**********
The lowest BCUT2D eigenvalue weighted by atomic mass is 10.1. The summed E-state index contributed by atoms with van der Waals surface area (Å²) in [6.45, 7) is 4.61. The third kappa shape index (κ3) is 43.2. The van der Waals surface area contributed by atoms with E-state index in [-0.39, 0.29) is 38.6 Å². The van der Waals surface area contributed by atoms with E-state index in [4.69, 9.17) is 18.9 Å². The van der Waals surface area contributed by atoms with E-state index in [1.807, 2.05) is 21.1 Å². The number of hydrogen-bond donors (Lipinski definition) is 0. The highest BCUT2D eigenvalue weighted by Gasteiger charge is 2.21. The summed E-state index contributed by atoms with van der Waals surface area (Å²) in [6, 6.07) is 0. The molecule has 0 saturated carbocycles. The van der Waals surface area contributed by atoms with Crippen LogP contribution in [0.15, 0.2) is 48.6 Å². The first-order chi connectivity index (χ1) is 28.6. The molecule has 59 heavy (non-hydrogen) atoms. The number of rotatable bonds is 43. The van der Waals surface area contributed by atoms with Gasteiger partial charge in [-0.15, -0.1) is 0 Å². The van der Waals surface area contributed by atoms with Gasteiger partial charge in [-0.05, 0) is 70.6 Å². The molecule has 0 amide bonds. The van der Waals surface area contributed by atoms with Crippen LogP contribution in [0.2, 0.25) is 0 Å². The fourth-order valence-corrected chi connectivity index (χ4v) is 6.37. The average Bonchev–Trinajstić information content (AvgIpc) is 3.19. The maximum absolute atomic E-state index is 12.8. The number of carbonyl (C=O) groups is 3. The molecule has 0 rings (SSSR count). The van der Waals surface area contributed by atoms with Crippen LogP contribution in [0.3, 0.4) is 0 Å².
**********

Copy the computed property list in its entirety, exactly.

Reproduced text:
The lowest BCUT2D eigenvalue weighted by atomic mass is 10.1. The summed E-state index contributed by atoms with van der Waals surface area (Å²) in [6.45, 7) is 4.61. The third kappa shape index (κ3) is 43.2. The van der Waals surface area contributed by atoms with E-state index in [-0.39, 0.29) is 38.6 Å². The van der Waals surface area contributed by atoms with E-state index in [4.69, 9.17) is 18.9 Å². The van der Waals surface area contributed by atoms with E-state index in [1.807, 2.05) is 21.1 Å². The number of hydrogen-bond donors (Lipinski definition) is 0. The highest BCUT2D eigenvalue weighted by Gasteiger charge is 2.21. The summed E-state index contributed by atoms with van der Waals surface area (Å²) in [6, 6.07) is 0. The molecule has 0 saturated carbocycles. The van der Waals surface area contributed by atoms with Crippen LogP contribution in [0.15, 0.2) is 48.6 Å². The first-order chi connectivity index (χ1) is 28.6. The molecule has 59 heavy (non-hydrogen) atoms. The number of rotatable bonds is 43. The van der Waals surface area contributed by atoms with Gasteiger partial charge in [-0.15, -0.1) is 0 Å². The van der Waals surface area contributed by atoms with Gasteiger partial charge in [-0.05, 0) is 70.6 Å². The molecule has 0 amide bonds. The van der Waals surface area contributed by atoms with Crippen LogP contribution in [0.2, 0.25) is 0 Å². The fourth-order valence-corrected chi connectivity index (χ4v) is 6.37. The average Bonchev–Trinajstić information content (AvgIpc) is 3.19. The maximum absolute atomic E-state index is 12.8. The number of carbonyl (C=O) groups is 3. The molecule has 0 rings (SSSR count). The van der Waals surface area contributed by atoms with Crippen LogP contribution in [0.3, 0.4) is 0 Å².